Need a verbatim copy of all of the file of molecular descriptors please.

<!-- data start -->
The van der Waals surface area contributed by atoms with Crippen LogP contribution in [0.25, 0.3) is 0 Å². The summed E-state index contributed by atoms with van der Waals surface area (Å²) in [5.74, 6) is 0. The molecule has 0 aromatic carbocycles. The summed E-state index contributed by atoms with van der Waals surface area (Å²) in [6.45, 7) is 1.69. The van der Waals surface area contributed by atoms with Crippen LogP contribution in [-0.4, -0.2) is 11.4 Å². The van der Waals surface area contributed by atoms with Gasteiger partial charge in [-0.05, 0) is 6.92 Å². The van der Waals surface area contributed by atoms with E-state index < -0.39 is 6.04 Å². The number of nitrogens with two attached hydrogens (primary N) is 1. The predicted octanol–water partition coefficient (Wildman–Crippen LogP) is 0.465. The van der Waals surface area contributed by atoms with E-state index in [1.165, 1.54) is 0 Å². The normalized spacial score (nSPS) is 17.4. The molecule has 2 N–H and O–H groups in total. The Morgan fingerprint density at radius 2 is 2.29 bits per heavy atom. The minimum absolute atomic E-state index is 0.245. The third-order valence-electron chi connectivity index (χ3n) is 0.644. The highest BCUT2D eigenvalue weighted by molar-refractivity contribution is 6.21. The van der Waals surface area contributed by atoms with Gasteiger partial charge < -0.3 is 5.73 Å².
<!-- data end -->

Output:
The van der Waals surface area contributed by atoms with Crippen LogP contribution in [0.25, 0.3) is 0 Å². The summed E-state index contributed by atoms with van der Waals surface area (Å²) in [5.74, 6) is 0. The molecule has 0 aromatic carbocycles. The summed E-state index contributed by atoms with van der Waals surface area (Å²) in [6.45, 7) is 1.69. The van der Waals surface area contributed by atoms with Crippen LogP contribution in [-0.4, -0.2) is 11.4 Å². The van der Waals surface area contributed by atoms with Gasteiger partial charge in [-0.05, 0) is 6.92 Å². The van der Waals surface area contributed by atoms with E-state index < -0.39 is 6.04 Å². The number of nitrogens with two attached hydrogens (primary N) is 1. The predicted octanol–water partition coefficient (Wildman–Crippen LogP) is 0.465. The van der Waals surface area contributed by atoms with E-state index in [1.165, 1.54) is 0 Å². The normalized spacial score (nSPS) is 17.4. The molecule has 2 N–H and O–H groups in total. The Morgan fingerprint density at radius 2 is 2.29 bits per heavy atom. The minimum absolute atomic E-state index is 0.245. The third-order valence-electron chi connectivity index (χ3n) is 0.644. The highest BCUT2D eigenvalue weighted by molar-refractivity contribution is 6.21. The van der Waals surface area contributed by atoms with Gasteiger partial charge < -0.3 is 5.73 Å².